"The publication of the ABBV-RGX-314 Phase I/IIa trial results in The Lancet reinforces the encouraging long-term clinical data observed using subretinal delivery and underscores the potential of ABBV-RGX-314 gene therapy to offer a new approach to the clinical management of wet AMD," Jeffrey S. Heier, MD, director of the Vitreoretinal Service and director of Retina Research at Ophthalmic Consultants of Boston, and primary investigator for the trial, said in a statement.3 "Wet AMD is a chronic, life-long disease and real-world evidence shows patients are losing significant vision over time, and the burden of frequent anti-VEGF injections needed to manage their wet AMD is a major reason why. A single treatment of ABBV-RGX-314 that can potentially provide long-lasting treatment outcomes and a strong safety profile would offer a novel approach to treating this serious and blinding disease."

In an interview4 ahead of the Angiogenesis, Exudation, and Degeneration 2023 meeting, Charles C. Wykoff, MD, PhD, director of research at Retina Consultants of Texas; chair of research, Retina Consultants of America; and deputy chair of ophthalmology for the Blanton Eye Institute, Houston Methodist Hospital; and coauthor on the study, explained that a gene therapy for the most common cause of irreversible blindness “would be a tremendous step forward for the opportunity for management of this chronic disease.”

He also noted that while gene therapy “holds the promise of being one and done,” data have shown that some patients do need ongoing therapy.5

"Even if we are using gene therapy, it's important to realize that these patients will continue to need retinal care and retinal follow-up," he said. "You're looking for signs of efficacy, you're monitoring them for safety, you're making sure that they get any retreatments if they need them. Of course, there's a host of other retinal issues that may come up in these patients. They're going to continue to need retina care, certainly, even in the context of gene therapy."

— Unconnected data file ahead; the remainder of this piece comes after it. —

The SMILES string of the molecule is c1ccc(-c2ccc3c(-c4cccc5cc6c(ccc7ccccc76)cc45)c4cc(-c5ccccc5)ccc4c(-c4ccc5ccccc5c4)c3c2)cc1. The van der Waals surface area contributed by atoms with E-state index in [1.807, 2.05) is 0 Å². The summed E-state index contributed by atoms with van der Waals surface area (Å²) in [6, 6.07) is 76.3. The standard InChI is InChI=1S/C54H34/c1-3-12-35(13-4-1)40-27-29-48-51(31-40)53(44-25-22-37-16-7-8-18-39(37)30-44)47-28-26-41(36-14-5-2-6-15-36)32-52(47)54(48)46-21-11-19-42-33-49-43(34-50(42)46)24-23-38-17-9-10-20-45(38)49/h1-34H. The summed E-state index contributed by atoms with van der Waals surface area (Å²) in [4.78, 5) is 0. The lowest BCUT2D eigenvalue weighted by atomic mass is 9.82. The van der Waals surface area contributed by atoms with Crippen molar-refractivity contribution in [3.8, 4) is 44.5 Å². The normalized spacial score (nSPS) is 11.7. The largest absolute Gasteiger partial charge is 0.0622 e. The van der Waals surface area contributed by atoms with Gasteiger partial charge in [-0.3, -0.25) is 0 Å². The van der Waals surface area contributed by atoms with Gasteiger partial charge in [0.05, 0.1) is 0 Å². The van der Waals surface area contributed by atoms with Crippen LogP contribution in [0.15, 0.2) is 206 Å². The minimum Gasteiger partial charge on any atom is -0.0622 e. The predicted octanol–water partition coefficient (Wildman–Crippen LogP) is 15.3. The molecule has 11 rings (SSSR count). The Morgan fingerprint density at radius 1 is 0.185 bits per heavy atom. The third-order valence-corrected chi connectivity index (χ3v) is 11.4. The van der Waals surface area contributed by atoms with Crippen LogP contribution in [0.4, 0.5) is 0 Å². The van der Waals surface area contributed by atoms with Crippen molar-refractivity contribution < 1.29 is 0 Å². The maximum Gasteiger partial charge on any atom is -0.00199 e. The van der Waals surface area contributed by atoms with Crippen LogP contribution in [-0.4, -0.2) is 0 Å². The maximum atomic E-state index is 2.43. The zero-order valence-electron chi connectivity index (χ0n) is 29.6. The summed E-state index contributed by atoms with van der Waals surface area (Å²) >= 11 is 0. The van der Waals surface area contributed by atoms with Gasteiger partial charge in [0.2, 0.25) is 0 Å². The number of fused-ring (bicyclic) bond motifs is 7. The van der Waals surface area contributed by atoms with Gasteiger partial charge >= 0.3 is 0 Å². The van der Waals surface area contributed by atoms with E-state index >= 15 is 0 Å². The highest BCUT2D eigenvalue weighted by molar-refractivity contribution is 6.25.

1. Campochiaro PA, Avery R, Brown DM, et al. Gene therapy for neovascular age-related macular degeneration by subretinal delivery of RGX-314: a phase 1/2a dose-escalation study. Lancet. 2024:S0140-6736(24)00310-6. doi:10.1016/S0140-6736(24)00310-6

2. Age-related macular degeneration. National Eye Institute. June 22, 2021. Accessed April 12, 2024. https://www.nei.nih.gov/learn-about-eye-health/eye-conditions-and-diseases/age-related-macular-degeneration

3. REGENXBIO announces Lancet publication of phase I/IIa study evaluating ABBV-RGX-314 as a one-time gene therapy for wet AMD. REGENXBIO. News release. March 28, 2024. Accessed April 12, 2024. https://regenxbio.gcs-web.com/news-releases/news-release-details/regenxbio-announces-lancet-publication-phase-iiia-study

4. Joszt L. Dr Charles Wykoff: gene therapy for wet AMD would be a tremendous opportunity. The American Journal of Managed Care®. May 21, 2023. Accessed April 12, 2024. https://www.ajmc.com/view/dr-charles-wykoff-gene-therapy-for-wet-amd-would-be-a-tremendous-opportunity

5. Joszt L. Dr Charles Wykoff discusses gene therapy to treat wet age-related macular degeneration. The American Journal of Managed Care®. April 23, 2023. Accessed April 12, 2024. https://www.ajmc.com/view/dr-charles-wykoff-discusses-gene-therapy-to-treat-wet-age-related-macular-degeneration